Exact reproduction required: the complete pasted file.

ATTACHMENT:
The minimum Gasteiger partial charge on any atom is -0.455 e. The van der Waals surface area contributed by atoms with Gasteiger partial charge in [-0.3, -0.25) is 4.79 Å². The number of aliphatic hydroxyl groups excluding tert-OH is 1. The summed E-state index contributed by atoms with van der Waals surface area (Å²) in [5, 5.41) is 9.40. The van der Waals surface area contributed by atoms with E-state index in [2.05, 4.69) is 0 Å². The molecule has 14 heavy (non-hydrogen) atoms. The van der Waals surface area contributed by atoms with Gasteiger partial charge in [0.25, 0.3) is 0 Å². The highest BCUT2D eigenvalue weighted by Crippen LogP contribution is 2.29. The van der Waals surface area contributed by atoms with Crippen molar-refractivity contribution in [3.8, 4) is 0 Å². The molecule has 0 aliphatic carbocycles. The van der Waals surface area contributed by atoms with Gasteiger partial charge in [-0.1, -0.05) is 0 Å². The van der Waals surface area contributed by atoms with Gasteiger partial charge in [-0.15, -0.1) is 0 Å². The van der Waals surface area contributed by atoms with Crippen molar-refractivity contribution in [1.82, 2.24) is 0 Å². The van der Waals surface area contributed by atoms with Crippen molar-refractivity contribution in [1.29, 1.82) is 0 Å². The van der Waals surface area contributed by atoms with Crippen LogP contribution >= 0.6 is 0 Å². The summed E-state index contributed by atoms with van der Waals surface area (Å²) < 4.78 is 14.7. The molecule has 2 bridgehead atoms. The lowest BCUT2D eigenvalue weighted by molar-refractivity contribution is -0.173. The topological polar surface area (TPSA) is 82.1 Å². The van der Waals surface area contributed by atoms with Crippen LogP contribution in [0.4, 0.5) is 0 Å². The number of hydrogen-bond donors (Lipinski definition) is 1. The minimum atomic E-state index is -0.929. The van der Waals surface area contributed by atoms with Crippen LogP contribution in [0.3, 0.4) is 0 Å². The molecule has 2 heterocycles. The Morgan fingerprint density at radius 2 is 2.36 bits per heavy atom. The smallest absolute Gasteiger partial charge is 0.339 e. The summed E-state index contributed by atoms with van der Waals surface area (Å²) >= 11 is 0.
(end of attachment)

The minimum Gasteiger partial charge on any atom is -0.455 e. The van der Waals surface area contributed by atoms with Gasteiger partial charge in [-0.3, -0.25) is 4.79 Å². The number of aliphatic hydroxyl groups excluding tert-OH is 1. The summed E-state index contributed by atoms with van der Waals surface area (Å²) in [5, 5.41) is 9.40. The van der Waals surface area contributed by atoms with E-state index in [2.05, 4.69) is 0 Å². The molecule has 14 heavy (non-hydrogen) atoms. The van der Waals surface area contributed by atoms with Gasteiger partial charge in [0.25, 0.3) is 0 Å². The highest BCUT2D eigenvalue weighted by Crippen LogP contribution is 2.29. The van der Waals surface area contributed by atoms with Crippen molar-refractivity contribution in [3.8, 4) is 0 Å². The molecule has 0 aliphatic carbocycles. The van der Waals surface area contributed by atoms with Gasteiger partial charge in [-0.1, -0.05) is 0 Å². The van der Waals surface area contributed by atoms with Gasteiger partial charge in [-0.15, -0.1) is 0 Å². The van der Waals surface area contributed by atoms with Crippen molar-refractivity contribution in [1.82, 2.24) is 0 Å². The van der Waals surface area contributed by atoms with Crippen molar-refractivity contribution in [1.29, 1.82) is 0 Å². The van der Waals surface area contributed by atoms with Crippen LogP contribution >= 0.6 is 0 Å². The summed E-state index contributed by atoms with van der Waals surface area (Å²) < 4.78 is 14.7. The molecule has 2 bridgehead atoms. The lowest BCUT2D eigenvalue weighted by molar-refractivity contribution is -0.173. The topological polar surface area (TPSA) is 82.1 Å². The van der Waals surface area contributed by atoms with Crippen LogP contribution in [0.4, 0.5) is 0 Å². The number of hydrogen-bond donors (Lipinski definition) is 1. The minimum atomic E-state index is -0.929. The van der Waals surface area contributed by atoms with Crippen LogP contribution in [0.3, 0.4) is 0 Å². The molecule has 2 heterocycles. The Morgan fingerprint density at radius 2 is 2.36 bits per heavy atom. The smallest absolute Gasteiger partial charge is 0.339 e. The summed E-state index contributed by atoms with van der Waals surface area (Å²) >= 11 is 0.